Feeling food

Henri weighs in on healing powers of comfort food

Mac 'n’ cheese in ramekins.

Mac 'n’ cheese in ramekins.

Photo by JeffreyW (via Flickr)

Henri can barely turn around these days without seeing a reference to “comfort food,” from high-end restaurants serving meatloaf and mac and cheese to cookbooks and magazines devoted entirely to the subject. And why not? Don’t we naturally seek comfort in uncomfortable times? Whether the source of our discomfort is the weather, the economy or right-wing politicians spewing inanity, insanity and profanity, we want to feel better, and certain foods and their associations—with friendship, family and better times—can be a huge help.

Confession: Henri’s comfort foods tend to extend the conventional definition a bit and come from a more widely cast net. In fact, Henri can hardly think of a food or drink that wouldn’t bring at least some degree of comfort—including one of my favorite comfort foods, a Bloody Mary, especially one with two crispy strips of bacon for garnish.

That said, Henri has a few standbys that are rather more traditional. The first is mac and cheese, of course. I discovered this delicious variation by Mark Bittman in an issue of Cooking Light magazine.

Steakhouse side mac 'n’ cheese


4 teaspoons olive oil

2 teaspoons salt

8 ounces (uncooked) whole-wheat penne pasta or macaroni

3 bacon slices

10 ounces mushrooms, quartered

1/4 teaspoon freshly ground black pepper

2 garlic cloves, minced

2 (5-ounce) packages fresh baby spinach

1/4 cup plain 2% Greek yogurt

4 ounces blue cheese, crumbled

1/2 cup whole-wheat panko

2 tablespoons chopped fresh parsley

Preheat oven to 400. Coat 2-quart glass or ceramic baking dish with 1 teaspoon oil. Set aside. Bring a large saucepan of water to a boil; add salt and pasta. Cook for 6 minutes or until just barely tender. Drain pasta in a colander over a bowl; reserve 1 cup cooking liquid.

Cook bacon in a large skillet over medium heat until crisp. Remove bacon from pan, reserving 2 tablespoons drippings in pan; crumble bacon. Add mushrooms to drippings in pan; cook for 8 minutes or until browned, stirring occasionally. Add pepper, garlic and spinach (in batches); cook 3 minutes or until spinach wilts, tossing occasionally.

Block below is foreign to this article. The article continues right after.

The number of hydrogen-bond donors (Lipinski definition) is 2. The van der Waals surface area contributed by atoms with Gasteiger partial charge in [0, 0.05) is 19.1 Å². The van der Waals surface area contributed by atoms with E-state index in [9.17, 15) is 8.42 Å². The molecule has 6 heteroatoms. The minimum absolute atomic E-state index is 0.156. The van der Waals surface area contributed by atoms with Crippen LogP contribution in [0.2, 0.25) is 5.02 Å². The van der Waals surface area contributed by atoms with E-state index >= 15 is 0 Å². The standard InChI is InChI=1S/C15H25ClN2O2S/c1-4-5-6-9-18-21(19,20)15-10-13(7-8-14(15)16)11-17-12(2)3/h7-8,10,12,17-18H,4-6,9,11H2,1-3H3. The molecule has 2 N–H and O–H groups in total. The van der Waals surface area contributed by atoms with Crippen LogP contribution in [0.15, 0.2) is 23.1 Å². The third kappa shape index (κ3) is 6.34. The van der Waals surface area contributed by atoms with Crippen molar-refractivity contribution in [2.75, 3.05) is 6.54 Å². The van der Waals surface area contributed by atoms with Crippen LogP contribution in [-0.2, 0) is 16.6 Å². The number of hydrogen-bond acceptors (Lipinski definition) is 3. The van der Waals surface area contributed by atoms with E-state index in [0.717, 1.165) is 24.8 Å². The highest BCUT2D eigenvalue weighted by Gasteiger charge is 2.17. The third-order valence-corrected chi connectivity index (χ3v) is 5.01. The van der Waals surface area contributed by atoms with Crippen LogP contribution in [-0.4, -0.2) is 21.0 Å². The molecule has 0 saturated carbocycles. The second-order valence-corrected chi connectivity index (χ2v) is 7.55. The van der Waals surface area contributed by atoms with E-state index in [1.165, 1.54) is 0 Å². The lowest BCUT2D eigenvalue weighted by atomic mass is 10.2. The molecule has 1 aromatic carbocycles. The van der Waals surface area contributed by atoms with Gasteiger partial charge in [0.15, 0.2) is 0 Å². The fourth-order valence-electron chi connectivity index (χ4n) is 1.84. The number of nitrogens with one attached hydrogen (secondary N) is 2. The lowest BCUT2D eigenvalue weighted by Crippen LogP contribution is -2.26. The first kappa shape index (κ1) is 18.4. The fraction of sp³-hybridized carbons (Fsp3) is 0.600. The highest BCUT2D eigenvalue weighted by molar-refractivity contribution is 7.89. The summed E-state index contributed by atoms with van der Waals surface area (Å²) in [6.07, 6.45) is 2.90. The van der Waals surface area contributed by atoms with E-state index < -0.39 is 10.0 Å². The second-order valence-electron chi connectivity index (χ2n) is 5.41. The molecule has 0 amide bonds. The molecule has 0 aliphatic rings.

Combine yogurt and cheese in a large bowl, stirring until almost smooth. Add pasta and mushroom mixture; toss to combine. Stir in 1/2 cup reserved cooking liquid (or more if mixture looks dry). Spoon pasta mixture into prepared dish.

Combine crumbled bacon, panko and parsley in a bowl. Drizzle with remaining 3 teaspoons oil; toss to combine. Sprinkle evenly over top of pasta. Bake for 20 minutes or until golden and bubbly. Excellent with a burgandy or pinot noir.

Note: For a fun presentation, make individual portions by dividing among ramekins or small ceramic loaf pans.

Henri’s slow-cooked turkey thighs with polenta


2 turkey thighs

2 tablespoons olive oil

4-6 garlic cloves, minced

1 large onion, sliced

2 or 3 large bell peppers (red, green and/or yellow) sliced

3 or 4 large carrots, sliced

3 or 4 celery stalks, sliced

4 cups beef or vegetable broth

1 cup polenta mix (or cornmeal)

1 tablespoon butter

Pour olive oil in large slow cooker, and add turkey thighs. Add vegetables (feel free to experiment with what’s seasonably available), fresh ground salt and pepper and cover with broth. Set cook time at 6 or 8 hours. Check from time to time to make sure vegetables and thighs are still covered with broth. If not, add water or more broth.

A half hour before the turkey is done, bring four cups of water to boil in sauce pan. Add the butter and a pinch of salt. Pour polenta in slowly, stirring constantly. Reduce heat, and continue to stir until polenta is done (about a half hour).

Spoon the cooked polenta into large, shallow soup bowls and ladle the turkey thighs and vegetables on top. Also good with a pinot.

A votre confort!